Large Deformation Theory Of Coupled Thermoplasticity Including Kinematic Hardening
Thermoplasticity is a topic central to important applications such as metalforming, ballistics and welding. The current investigation introduces a thermoplastic constitutive model accommodating the difficult issues of finite strain and kinematic hardening. Two potential functions are used. One is interpreted as the Helmholtz free energy. Its reversible portion describes elastic behavior, while its irreversible portion describes kinematic hardening. The second potential function describes dissipative effects and arises directly from the entropy production inequality. It is shown that the dissipation potential can be interpreted as a yield function. With two simplifying assumptions, the formulation leads to a simple energy equation, which is used to derive a rate variational principle. Together with the Principle of Virtual Work in rate form, finite element equations governing coupled thermal and mechanical effects are presented. Using a uniqueness argument, an inequality is derived which is interpreted as a finite strain thermoplastic counterpart to the classical inequality for 'stability in the small'. A simple example is introduced using a von Mises yield function with linear kinematic hardening, linear isotropic hardening and linear thermal softening.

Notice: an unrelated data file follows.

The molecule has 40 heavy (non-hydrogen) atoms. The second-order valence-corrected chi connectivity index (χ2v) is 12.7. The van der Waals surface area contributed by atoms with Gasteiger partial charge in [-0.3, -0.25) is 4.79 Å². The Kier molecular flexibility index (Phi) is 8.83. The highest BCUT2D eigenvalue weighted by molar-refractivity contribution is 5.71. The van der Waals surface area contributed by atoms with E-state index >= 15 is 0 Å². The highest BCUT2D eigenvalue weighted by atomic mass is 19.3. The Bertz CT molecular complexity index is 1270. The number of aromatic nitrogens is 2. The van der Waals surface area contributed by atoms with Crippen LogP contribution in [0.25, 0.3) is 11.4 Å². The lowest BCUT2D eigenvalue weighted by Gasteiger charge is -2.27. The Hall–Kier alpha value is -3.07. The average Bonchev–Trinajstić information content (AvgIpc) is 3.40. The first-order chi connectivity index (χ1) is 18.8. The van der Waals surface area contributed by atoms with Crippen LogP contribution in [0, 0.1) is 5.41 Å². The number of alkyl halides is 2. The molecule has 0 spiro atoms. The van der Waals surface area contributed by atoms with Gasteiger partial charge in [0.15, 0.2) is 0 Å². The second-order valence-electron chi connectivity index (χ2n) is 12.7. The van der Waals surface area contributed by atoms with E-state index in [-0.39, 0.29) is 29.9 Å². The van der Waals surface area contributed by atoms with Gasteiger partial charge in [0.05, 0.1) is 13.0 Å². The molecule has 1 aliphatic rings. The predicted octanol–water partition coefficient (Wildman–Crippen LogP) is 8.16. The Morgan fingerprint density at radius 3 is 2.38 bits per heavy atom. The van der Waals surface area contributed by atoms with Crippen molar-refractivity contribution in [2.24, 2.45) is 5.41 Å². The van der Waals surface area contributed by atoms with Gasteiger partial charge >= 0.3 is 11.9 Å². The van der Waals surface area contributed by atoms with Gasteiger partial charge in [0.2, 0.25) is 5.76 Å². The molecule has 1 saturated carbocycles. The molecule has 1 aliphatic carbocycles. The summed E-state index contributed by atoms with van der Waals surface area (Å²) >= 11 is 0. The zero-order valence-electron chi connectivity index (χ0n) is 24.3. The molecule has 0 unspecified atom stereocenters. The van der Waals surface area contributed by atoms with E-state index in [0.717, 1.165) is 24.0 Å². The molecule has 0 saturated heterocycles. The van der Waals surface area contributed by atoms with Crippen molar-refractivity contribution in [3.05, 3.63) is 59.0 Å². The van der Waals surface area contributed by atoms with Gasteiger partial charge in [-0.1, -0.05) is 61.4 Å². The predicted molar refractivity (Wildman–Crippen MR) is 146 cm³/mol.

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Nicholson, D. W., "Large Deformation Theory Of Coupled Thermoplasticity Including Kinematic Hardening" (2000). Scopus Export 2000s. 1247.